Longer MLB Games Equal “More” Foul Balls?: That’s Not Really the Whole Truth Due to Foul Ball Rates
As those who read my blog know, I have the most complete data on historical foul ball rates in Major League Baseball that is publicly available to all (I don’t charge people for information that should be free). A few people have attempted to use the data to prove that foul ball rates are increasing at an alarming speed. They are using the data erroneously. The NUMBER of fouls per game is increasing. The PERCENTAGE rate is not. It’s actually decreased to the point of being consistently around the rate it was nearly 30 years ago.
The following outlines how the percentage rates for fouls has remained reasonably constant over the years. What’s changed? The length of the game. The length gives the impression, a false one at that, that rates are increasing.
Logically we all know that numbers and percentages are very different. Games since 1988 when I have the most complete data through the 2015 season show there is a steady increase in the number of fouls per 9 innings. But the issue isn’t that more fouls are being hit. Those who argue there are more balls are right, but also wrong.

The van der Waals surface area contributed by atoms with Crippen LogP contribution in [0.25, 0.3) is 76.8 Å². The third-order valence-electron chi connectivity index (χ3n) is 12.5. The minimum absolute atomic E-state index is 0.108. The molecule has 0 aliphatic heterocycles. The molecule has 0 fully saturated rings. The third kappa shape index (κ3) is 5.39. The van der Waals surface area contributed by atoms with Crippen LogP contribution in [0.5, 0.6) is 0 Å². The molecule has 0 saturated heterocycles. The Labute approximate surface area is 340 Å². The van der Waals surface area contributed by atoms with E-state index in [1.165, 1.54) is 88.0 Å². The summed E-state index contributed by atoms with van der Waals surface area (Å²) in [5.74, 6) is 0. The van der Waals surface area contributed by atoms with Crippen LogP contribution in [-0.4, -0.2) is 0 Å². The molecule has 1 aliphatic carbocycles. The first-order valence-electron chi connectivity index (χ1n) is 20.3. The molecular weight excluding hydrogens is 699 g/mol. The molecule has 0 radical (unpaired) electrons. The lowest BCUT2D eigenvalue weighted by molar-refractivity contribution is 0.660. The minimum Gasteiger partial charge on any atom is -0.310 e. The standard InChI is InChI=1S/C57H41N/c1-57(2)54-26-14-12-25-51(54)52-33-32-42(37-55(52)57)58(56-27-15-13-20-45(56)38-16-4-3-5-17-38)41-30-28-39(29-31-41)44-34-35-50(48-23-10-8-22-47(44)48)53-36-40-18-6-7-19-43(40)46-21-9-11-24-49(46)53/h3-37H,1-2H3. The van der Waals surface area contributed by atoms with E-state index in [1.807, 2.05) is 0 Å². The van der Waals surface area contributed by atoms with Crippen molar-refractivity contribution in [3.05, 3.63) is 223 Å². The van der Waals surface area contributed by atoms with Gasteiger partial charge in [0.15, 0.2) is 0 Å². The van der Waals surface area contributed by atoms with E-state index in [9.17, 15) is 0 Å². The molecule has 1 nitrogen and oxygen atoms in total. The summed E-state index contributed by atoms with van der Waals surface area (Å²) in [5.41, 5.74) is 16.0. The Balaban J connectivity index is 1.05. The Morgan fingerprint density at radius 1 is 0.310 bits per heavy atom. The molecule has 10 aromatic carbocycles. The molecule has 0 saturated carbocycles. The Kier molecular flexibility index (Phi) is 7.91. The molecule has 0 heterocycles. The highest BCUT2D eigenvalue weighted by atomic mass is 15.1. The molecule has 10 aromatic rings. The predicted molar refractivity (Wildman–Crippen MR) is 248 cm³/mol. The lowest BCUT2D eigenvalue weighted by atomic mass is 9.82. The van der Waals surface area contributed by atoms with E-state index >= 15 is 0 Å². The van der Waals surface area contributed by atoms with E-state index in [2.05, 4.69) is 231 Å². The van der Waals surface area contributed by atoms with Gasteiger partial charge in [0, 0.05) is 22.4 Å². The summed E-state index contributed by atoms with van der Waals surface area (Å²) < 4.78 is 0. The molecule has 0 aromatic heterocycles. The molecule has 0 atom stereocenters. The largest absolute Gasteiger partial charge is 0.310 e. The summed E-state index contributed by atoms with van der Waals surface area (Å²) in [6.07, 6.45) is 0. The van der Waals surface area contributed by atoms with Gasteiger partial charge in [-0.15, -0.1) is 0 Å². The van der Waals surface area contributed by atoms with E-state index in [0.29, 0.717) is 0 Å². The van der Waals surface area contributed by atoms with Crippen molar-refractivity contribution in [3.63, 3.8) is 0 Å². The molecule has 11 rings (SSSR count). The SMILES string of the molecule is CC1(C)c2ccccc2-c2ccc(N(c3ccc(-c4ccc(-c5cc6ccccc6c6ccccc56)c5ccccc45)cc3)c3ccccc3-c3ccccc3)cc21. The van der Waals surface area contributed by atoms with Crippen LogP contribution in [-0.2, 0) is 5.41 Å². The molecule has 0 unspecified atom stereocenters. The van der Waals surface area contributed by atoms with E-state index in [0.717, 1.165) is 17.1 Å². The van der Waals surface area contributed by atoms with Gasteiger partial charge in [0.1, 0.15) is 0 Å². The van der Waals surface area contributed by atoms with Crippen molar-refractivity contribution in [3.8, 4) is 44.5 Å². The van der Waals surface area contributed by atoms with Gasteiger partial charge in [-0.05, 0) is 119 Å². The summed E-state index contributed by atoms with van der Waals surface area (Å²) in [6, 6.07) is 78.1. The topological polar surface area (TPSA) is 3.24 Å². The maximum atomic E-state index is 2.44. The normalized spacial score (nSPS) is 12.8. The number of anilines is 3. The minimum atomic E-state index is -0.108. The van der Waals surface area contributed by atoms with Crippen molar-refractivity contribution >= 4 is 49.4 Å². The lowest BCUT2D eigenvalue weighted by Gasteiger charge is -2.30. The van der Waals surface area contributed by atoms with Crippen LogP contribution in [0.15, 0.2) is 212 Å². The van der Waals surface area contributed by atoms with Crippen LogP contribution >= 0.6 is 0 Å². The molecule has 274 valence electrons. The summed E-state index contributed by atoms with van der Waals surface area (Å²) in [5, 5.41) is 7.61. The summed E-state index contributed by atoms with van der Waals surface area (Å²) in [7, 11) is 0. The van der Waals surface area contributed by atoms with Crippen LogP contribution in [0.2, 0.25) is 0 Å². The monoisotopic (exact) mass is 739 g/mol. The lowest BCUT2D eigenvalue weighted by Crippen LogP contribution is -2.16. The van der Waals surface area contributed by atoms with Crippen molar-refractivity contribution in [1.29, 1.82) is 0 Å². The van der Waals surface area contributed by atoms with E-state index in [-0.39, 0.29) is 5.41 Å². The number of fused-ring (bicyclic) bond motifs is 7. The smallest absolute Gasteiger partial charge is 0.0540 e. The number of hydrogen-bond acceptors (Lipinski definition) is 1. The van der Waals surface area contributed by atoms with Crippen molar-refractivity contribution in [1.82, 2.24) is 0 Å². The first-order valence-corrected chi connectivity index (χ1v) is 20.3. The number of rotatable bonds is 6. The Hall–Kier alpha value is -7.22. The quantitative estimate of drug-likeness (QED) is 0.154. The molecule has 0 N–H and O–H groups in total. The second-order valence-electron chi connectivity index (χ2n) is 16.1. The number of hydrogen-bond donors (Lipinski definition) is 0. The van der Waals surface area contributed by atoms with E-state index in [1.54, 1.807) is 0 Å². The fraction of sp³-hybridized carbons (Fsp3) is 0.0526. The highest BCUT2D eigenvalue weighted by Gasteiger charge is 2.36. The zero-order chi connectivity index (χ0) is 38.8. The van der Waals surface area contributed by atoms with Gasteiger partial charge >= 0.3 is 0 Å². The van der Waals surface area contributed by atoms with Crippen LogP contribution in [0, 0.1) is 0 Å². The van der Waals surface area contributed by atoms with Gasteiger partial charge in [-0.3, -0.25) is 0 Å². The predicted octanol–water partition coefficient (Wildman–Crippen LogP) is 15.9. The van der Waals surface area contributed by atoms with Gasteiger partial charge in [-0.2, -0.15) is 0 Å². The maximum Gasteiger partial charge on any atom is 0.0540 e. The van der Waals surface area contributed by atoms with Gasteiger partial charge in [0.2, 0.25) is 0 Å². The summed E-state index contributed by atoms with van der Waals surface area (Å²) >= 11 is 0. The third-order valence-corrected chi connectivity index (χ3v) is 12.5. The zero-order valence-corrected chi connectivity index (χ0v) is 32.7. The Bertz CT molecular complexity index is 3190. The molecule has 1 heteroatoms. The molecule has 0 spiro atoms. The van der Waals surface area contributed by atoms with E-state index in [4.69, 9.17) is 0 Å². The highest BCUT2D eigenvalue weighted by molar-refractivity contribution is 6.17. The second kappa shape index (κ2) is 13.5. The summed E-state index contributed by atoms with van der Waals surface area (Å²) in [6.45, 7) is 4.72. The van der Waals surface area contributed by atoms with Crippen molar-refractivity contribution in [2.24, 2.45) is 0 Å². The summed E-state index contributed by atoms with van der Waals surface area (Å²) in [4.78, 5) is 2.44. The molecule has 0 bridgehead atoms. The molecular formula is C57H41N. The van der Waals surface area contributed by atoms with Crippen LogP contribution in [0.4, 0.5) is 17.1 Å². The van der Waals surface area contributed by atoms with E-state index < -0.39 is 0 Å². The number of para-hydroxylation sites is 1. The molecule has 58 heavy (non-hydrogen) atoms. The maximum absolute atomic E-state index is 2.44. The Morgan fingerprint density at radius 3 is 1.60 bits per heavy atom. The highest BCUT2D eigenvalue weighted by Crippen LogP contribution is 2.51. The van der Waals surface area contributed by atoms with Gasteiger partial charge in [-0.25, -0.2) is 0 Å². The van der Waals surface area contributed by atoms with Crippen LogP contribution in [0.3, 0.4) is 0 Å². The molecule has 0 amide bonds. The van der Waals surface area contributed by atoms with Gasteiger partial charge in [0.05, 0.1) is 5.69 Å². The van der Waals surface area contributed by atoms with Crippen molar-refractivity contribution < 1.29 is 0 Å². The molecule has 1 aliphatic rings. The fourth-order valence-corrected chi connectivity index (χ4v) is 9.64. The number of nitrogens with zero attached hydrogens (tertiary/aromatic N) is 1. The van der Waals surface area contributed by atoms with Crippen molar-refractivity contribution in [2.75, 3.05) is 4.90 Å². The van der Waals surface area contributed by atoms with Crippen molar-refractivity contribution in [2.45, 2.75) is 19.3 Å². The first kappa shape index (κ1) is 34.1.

In fact, the increase isn’t a true increase at all. Games are longer now. Largely due to pitching changes and commercial breaks.
We have longer games but, as it turns out, the rates for foul balls has stayed relatively constant since 1988. When we figure in the number of foul balls at a rate in relation to minutes played, we see foul ball rates have stayed nearly the exact same.
This lends more evidence to the argument that fouls aren’t occurring more often. They occur at the same rate. Thus, shortening games back to 2:45 will only mean fewer foul balls, but at a similar rate as now.
Find the rest of the article at FoulBallz.com.
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